Wednesday, July 13, 2011


Monday we decided to take a little safari (journey)for two hours or so from our house to Lake Beringa and Lake Bogoria. It was very refreshing. Staying in a dark house in the city can, in the words of John Denver’s song “Fly Away” can … “make you hungry for things that you can’t even see”.  We were hungry for the wonders of nature and the refreshment they always seem to bring us. So after a couple of hours of driving on some of the bumpiest roads on earth, we arrived at Lake Beringa and prepared to embark for another 2 hours in small boat on this beautiful African lake.

Our guide took us around the banks of this beautiful lake while pointing out all the many beautiful birds that live on the lake. Here are just a few.

Shortly after our trip through the water grass we encountered the first of the two families of Hippos we would meet that live on the shores of Lake Biringa. I was amazed at how laid back the laundry lady was in the back of the picture knowing that hippos are the most dangerous animals in Africa. I guess you can get used to anything, I mean after all, we live by Gary’s dogs. More people in Africa are killed by hippos than lions. Another point for Judah.

As the grass began to thin out we came upon some local fishermen. As soon as the saw us they came paddling over to show us their catch and  try their luck with talking us out of a few shillings. This is entirely ok, as most of the local people believe that all Mozungus are walking ATM machines. We gave them 50 shillings to split between the three of them. They smiled and paddled off. The two main eating fish in Lake Beringa are Tilapia and Catfish.

Leaving the grasslands where most of the birds hang out, we then hugged the bolder strewn shoreline. There crouched between the huge rocks and barely visible to the undiscerning eye was a monitor lizard. It was amazing how he blended in with the rocks. Now that attribute serves him well in hunting and comes in real handy when he himself is being hunted by the locals who would love to have him over for dinner.

Soon the small boat turned toward a small but beautiful island which we were told was owned by only one family. We were also informed by our smiling guide that the person who owns the island has five wives and twenty-six children. Wow!  I would imagine that his household keeps him pretty busy. Yet, probably not as busy as a Rose Creek Village mom. Unlike our children there would be little problem finding his children unless they had become excellent swimmers.

The island was enchantingly awesome. It seemed to be almost a solid rock and the flora growing there provided good examples of showing how “life will find a way” where it seems there is no way to exist. There were Aloevera everywhere and other plants that were amazingly skilled at thriving on a lot of nothing. The prettiest of the smaller trees was called the African Rose Tree. As you can see we liked it a lot. George decided he would try and imitate the tree… but it didn’t work.

We found some little bleached bodies of some sort of crawling insects so I decided to investigate. The first rock I turned over I found these cool little millipedes. I let them crawl on me, much to Chloe’s disgust and then pretended to eat one. Chloe rolled her eyes, made the funniest of little sounds and walked hurriedly away.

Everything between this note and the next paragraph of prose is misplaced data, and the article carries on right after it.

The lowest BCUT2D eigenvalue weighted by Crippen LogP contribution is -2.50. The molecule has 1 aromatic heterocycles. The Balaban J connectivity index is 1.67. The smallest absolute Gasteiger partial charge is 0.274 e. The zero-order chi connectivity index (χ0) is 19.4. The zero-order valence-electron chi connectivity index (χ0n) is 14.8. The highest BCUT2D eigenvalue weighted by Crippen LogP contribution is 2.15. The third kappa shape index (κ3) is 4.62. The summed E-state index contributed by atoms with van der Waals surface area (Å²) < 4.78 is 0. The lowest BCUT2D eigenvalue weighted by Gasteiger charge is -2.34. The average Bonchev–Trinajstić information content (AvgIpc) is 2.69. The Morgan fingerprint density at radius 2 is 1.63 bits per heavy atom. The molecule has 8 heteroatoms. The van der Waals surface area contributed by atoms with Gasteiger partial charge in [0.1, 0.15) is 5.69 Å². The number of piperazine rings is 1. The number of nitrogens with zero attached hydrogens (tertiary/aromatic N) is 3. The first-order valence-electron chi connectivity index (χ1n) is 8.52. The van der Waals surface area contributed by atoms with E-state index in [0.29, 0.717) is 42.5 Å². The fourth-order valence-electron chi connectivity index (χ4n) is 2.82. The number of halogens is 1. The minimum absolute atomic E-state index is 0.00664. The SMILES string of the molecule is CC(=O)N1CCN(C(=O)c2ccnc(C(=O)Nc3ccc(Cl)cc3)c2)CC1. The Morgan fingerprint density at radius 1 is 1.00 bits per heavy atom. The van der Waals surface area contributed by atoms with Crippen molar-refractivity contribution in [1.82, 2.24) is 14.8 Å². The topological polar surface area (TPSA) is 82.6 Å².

Soon we were back in the boat headed back to the other side of the lake. We then came into the shallow part of the lake and met the other hippo family. They stared at us while we stared at them and then they began to get a little excited and started grunting very loudly. We took the hint and continued heading back to the van.

Before we arrived our guide stopped the boat and pulling out some dead fish “called” some crocks to lunch. It was fun watching them eat… something else other than us I mean.

He then tried to “call” some Fish eagles to come and dine on some fish he was waving in the air above his head, but alas too many other tourist boats had already been there and Mr. Fish eagle was full.

When we returned to shore we all loaded up in the Van and headed toward Lake Bogoria. Unlike Beringa Lake Bogoria is completely saline (salty) and perfect for the gazillion flamingos that live there. It is also where the “Hot Springs” are. After a short visit to the springs we headed home or at least we thought that’s what we intended.

No sooner than we pointed the van towards home we discovered we had a flat tire. No problem; this time we have a spare. We fixed it and headed out again in the direction of home. Half way down the road there started this obnoxious noise under my seat. Upon investigation it was discovered that the shock mount had broke from the too numerous to count pot holes we hit. So we looked for someone with a welder and pulled in to have it fixed. While we were there George took his seat out and had it welded too. I think he welded the battery cover as well. We were there for well over an hour with at least 4 different people working on it and all for a shocking 400 shillings ($4.47). Meanwhile we played with the local kids. Soon the van was fixed and we were on our way back to Nakuru. 

When we finally made it home we discovered the electric was off so we got ready for bed by flashlight and candles. That night we went to bed exhausted but happy and refreshed from our safari. Such is life in Africa.

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